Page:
Choosing one of the above-mentioned classification methods depends on the size of the portfolio, the accuracy needed and the time allotted to the project along with the budget of the client for competitive benchmarking and hence the resources (number of people) allotted to the project are decided accordingly. In the case of highest accuracy, we need manual analysis as even NLP is not enough to do that. NLP can be used for a helicopter view of the overall portfolio.

Depending upon customer needs, At ResearchWire Knowledge Solutions, we follow a strong methodology and robust process to evaluate patent data and deliver what the client requires. ResearchWire Team consists of experienced Patent and Data Analysts who come from different industries. We understand the client requirements well and deliver useful insights using advanced data visualization tools to make the client’s decision-making process more effective and easier.

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Whitespace analysis: A smart step towards research, innovation and securing patent rights

How to find whitespaces

Recently during a client discussion about White space analysis where it was pointed that in his technology domain, not many companies file for the patents. Therefore, it is inaccurate to find whitespaces just by analyzing patent data set.

So, the question was, what could be the smart way to find whitespaces in such cases.

Before jumping straight to the answer, let’s look at what the whitespace analysis actually is and how is it important for any company or organization to capture the market ahead of their competitors.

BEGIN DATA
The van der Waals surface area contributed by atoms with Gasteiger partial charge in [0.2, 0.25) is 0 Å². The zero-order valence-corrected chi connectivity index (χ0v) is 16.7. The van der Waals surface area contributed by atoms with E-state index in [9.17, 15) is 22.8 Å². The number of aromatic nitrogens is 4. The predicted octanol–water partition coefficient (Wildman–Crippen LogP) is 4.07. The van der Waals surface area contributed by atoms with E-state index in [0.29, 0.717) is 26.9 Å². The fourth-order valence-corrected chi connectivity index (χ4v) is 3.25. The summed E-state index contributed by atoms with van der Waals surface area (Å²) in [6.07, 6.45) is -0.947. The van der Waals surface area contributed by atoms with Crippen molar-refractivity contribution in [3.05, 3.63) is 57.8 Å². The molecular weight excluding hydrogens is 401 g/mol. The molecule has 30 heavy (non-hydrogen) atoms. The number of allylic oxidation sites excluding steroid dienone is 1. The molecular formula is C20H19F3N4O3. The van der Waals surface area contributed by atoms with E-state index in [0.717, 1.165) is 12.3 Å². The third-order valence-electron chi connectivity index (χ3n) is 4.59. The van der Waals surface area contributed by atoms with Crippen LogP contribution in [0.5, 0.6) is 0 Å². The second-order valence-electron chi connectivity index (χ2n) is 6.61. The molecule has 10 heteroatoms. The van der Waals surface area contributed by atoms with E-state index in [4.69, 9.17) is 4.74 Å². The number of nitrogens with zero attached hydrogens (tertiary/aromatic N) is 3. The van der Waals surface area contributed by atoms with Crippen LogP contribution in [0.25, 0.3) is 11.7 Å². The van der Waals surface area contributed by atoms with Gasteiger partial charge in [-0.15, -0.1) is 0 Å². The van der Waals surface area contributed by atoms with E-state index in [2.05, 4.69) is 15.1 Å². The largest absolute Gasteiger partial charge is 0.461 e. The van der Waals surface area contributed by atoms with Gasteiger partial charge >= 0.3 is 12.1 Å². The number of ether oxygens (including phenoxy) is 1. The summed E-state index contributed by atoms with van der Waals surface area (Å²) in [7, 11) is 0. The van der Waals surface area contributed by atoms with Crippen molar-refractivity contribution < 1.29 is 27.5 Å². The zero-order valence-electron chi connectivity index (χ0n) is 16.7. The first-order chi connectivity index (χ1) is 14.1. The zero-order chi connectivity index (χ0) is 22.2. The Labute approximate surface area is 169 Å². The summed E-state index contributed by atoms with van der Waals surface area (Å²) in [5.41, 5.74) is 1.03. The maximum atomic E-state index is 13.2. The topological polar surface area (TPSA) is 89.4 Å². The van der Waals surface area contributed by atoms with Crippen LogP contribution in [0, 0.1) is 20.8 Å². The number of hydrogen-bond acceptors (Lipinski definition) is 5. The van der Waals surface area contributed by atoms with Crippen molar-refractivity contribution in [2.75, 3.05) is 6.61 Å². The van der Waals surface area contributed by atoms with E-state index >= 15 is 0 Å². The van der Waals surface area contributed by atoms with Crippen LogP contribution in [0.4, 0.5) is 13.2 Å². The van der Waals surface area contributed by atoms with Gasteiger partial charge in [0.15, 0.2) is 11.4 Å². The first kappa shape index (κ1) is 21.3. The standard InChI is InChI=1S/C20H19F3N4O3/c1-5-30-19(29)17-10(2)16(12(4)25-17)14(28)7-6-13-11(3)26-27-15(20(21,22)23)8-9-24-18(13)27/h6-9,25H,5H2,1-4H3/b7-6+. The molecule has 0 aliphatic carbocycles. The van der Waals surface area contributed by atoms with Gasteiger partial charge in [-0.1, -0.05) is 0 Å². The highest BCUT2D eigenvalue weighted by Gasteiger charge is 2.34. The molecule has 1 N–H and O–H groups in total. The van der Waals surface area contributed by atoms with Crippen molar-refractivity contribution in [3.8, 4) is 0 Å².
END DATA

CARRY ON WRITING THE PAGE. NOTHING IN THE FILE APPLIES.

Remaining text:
Whitespace analysis helps to identify overcrowded and sparse areas in a technology domain. It helps in identifying new opportunities for innovation in less competitive areas.

How to go about the whitespace analysis         

For any whitespace analysis, a scope is defined in terms of what is expected from the whitespace analysis. For e.g. whitespaces can be identified in terms of

Technology,

Applications,

Material, etc.

Similarly, many other parameters can be selected. After the scope is defined, relevant patents are identified using combination of keywords and classes. All the patents are analyzed then according to parameters defined. Patent classification is done according to different methods. Generally, after the classification is done, the areas with a smaller number of patent filings are considered as whitespaces.

But this approach may not give a full-proof idea about the whitespaces due to many reasons

  1. It is not necessary that company files for patent in a particular technology domain
  2. It may happen that technology is old enough and therefore the patents could not be captured into the dataset due to date restriction.

Therefore, a 360-degree analysis is needed to shortlist the whitespaces. Apart from the patents, it is important to look into the Non-patent literature which includes both the research papers and products available in the market for the related technology domain.

To answer the client’s question, we suggested that Whitespaces can’t be decided on the basis of the number of filed patents only. The inclusion of other literature is also necessary such as existing products, research work, etc. in the technology domain.